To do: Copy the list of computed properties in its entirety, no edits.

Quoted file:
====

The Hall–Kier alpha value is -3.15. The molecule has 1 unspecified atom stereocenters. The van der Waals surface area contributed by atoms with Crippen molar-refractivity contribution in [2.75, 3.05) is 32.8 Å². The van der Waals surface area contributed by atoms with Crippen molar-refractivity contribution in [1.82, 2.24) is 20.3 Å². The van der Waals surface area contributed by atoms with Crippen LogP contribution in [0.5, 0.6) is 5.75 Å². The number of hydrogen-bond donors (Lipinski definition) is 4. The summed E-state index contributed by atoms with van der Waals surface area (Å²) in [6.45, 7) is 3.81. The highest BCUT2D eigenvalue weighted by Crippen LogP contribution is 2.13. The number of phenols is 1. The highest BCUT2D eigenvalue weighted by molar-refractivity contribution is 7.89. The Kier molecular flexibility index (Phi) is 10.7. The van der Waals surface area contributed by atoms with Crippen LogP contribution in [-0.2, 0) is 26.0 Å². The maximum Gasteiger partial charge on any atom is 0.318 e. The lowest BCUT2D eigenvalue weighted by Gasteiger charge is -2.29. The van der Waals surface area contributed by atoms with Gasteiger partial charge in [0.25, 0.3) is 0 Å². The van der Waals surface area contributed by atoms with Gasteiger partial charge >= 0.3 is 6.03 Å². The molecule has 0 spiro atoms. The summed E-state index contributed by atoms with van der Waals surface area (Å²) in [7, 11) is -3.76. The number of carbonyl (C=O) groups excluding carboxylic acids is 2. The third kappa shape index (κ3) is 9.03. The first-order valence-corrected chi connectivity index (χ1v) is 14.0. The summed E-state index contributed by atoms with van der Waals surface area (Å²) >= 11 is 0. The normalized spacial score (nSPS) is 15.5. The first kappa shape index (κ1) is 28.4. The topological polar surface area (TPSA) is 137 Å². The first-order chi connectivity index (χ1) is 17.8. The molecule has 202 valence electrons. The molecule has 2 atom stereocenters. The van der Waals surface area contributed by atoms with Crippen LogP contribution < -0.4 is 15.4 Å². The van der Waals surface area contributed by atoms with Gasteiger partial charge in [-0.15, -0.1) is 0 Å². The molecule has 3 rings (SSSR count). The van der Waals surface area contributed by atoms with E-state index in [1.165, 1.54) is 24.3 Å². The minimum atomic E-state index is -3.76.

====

The Hall–Kier alpha value is -3.15. The molecule has 1 unspecified atom stereocenters. The van der Waals surface area contributed by atoms with Crippen molar-refractivity contribution in [2.75, 3.05) is 32.8 Å². The van der Waals surface area contributed by atoms with Crippen molar-refractivity contribution in [1.82, 2.24) is 20.3 Å². The van der Waals surface area contributed by atoms with Crippen LogP contribution in [0.5, 0.6) is 5.75 Å². The number of hydrogen-bond donors (Lipinski definition) is 4. The summed E-state index contributed by atoms with van der Waals surface area (Å²) in [6.45, 7) is 3.81. The highest BCUT2D eigenvalue weighted by Crippen LogP contribution is 2.13. The number of phenols is 1. The highest BCUT2D eigenvalue weighted by molar-refractivity contribution is 7.89. The Kier molecular flexibility index (Phi) is 10.7. The van der Waals surface area contributed by atoms with Crippen LogP contribution in [-0.2, 0) is 26.0 Å². The maximum Gasteiger partial charge on any atom is 0.318 e. The lowest BCUT2D eigenvalue weighted by Gasteiger charge is -2.29. The van der Waals surface area contributed by atoms with Gasteiger partial charge in [0.25, 0.3) is 0 Å². The van der Waals surface area contributed by atoms with Gasteiger partial charge >= 0.3 is 6.03 Å². The molecule has 0 spiro atoms. The summed E-state index contributed by atoms with van der Waals surface area (Å²) in [7, 11) is -3.76. The number of carbonyl (C=O) groups excluding carboxylic acids is 2. The third kappa shape index (κ3) is 9.03. The first-order valence-corrected chi connectivity index (χ1v) is 14.0. The summed E-state index contributed by atoms with van der Waals surface area (Å²) >= 11 is 0. The normalized spacial score (nSPS) is 15.5. The first kappa shape index (κ1) is 28.4. The topological polar surface area (TPSA) is 137 Å². The first-order chi connectivity index (χ1) is 17.8. The molecule has 202 valence electrons. The molecule has 2 atom stereocenters. The van der Waals surface area contributed by atoms with Crippen LogP contribution < -0.4 is 15.4 Å². The van der Waals surface area contributed by atoms with Gasteiger partial charge in [-0.15, -0.1) is 0 Å². The molecule has 3 rings (SSSR count). The van der Waals surface area contributed by atoms with E-state index in [1.165, 1.54) is 24.3 Å². The minimum atomic E-state index is -3.76.